Stephenson Tales

Petey's Non-Confession

Next door to us on Devonshire in Ann Arbor lived a man named Warren Good and his wife. What children they had had were all grown and no longer lived with their parents. Mr. Good worked as a specialist for the Psychology Department, administering and evaluating IQ tests. After examining Lucky, he told us that she had the highest IQ of anyone he had ever tested! We suspected as much by this time, so the news came as no surprise to us.

Mr. and Mrs. Good were grandparents to a boy of about four whose name was Petey. He spent a lot of time around our teeming household, playing with our kids and their toys and generally being a nice little boy.

At this time, I was in the throes of finishing the academic requirements for the PhD and, in order to leave the cars for the others in the house who might need them, I invested $400 in a Cushman Motor Scooter. I fitted it with a sidecar so I could take the children riding in it, but its main function was to get me to and from the University. I would put my books in the sidecar, go down Washtenaw, turn right, and in about a mile arrive at the buildings where my classes in English, theatre, radio, etc., were held. Then after classes I would ride home and spend the rest of the day doing homework, as well as helping in the house.

One day I was rushed for time and started my scooter and took off. Half way down the hill the motor began to sputter, and as I reached the intersection it died altogether. I tried a few times to start it but it would not start at all. I pushed it up over the curb and into the yard behind the tall hedge adjacent to the sidewalk in front of the fraternity house on the corner. I rushed out and hitchhiked to my classes. I got a ride almost at once.

After my classes were over, I hitchhiked back to where I had left my scooter. I tried again to start it. No go. I pushed it up the hill and down the driveway to the back of the house. I got my tools and prepared to figure out what was wrong.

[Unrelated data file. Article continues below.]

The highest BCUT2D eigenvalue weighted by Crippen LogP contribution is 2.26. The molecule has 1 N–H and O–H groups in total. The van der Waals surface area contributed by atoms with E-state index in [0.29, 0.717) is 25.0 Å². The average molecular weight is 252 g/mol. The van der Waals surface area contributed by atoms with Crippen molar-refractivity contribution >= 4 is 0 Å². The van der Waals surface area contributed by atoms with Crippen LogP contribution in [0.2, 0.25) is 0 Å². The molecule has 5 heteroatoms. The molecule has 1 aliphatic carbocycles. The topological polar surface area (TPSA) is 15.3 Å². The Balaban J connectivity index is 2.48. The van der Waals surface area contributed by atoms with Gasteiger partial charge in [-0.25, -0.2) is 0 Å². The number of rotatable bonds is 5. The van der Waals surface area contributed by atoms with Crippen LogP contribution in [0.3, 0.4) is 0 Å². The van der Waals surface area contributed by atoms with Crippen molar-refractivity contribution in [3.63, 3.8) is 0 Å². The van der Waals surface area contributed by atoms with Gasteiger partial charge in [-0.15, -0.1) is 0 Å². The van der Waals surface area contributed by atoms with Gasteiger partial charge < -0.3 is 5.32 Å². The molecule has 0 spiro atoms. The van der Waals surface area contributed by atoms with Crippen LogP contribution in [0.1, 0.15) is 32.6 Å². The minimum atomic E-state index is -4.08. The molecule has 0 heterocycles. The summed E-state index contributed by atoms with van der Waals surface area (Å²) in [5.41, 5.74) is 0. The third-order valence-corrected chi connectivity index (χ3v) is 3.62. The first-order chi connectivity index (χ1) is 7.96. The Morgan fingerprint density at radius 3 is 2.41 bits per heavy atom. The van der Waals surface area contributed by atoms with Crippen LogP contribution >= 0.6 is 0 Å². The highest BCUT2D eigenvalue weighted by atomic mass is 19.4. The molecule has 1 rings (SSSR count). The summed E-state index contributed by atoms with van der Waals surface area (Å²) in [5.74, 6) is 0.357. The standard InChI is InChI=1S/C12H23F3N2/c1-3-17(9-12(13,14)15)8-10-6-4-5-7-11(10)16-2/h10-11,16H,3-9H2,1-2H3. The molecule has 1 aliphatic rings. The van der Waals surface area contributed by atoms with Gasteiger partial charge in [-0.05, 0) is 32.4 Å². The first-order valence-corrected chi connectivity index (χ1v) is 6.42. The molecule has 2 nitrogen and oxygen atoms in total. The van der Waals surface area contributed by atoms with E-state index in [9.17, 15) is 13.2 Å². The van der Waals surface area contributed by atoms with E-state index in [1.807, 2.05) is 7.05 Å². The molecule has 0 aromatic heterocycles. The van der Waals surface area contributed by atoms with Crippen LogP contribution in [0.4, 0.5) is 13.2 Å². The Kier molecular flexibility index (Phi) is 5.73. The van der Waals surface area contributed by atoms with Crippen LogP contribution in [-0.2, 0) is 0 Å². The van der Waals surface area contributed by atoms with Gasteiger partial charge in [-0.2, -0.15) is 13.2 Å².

Petey was standing there by the garage watching me. He said, "I didn't put water in your gas tank Mr. Stephenson."


Composed 16 November 2008; Transcribed by Lucky

Lucky's Notes: Here are a few more tidbits about these neighbors.

John and Alan were a couple of years older than Petey, and though they usually played well enough with him they were sometimes awful. One time they slathered glue all over the seat of a little wooden chair and invited Petey, clad only in his bathing suit, to have a seat. He sat down and was totally stuck to the chair! He jumped up with the chair sticking out behind him, bawling as he ran home.

Warren Good, Petey's grandfather, went by the nickname, "Comma." John and Alan, partners in crime, opened an upstairs window overlooking the Goods' yard, and yelled at Mr. Good, "Comma, Comma, question mark! Comma, Comma, question mark!" repeatedly until they got caught. It was funny enough to be worth the punishment.

Warren Good bought one of the very first color television sets ever made, and proudly brought all of us over to admire it. It was color, all right: garish, overdone, hideous color. We watched an ad in which an orange woman was pouring what was supposed to be milk into a glass. Evie said, "That milk is GREEN!" We'd been trying to be polite, but we all started howling and laughing at his TV. It turns out he had deliberately turned the color adjustment as far up as it would go! He declared, "I paid for color and I WANT COLOR!"

© Jim Bob Stephenson 2008

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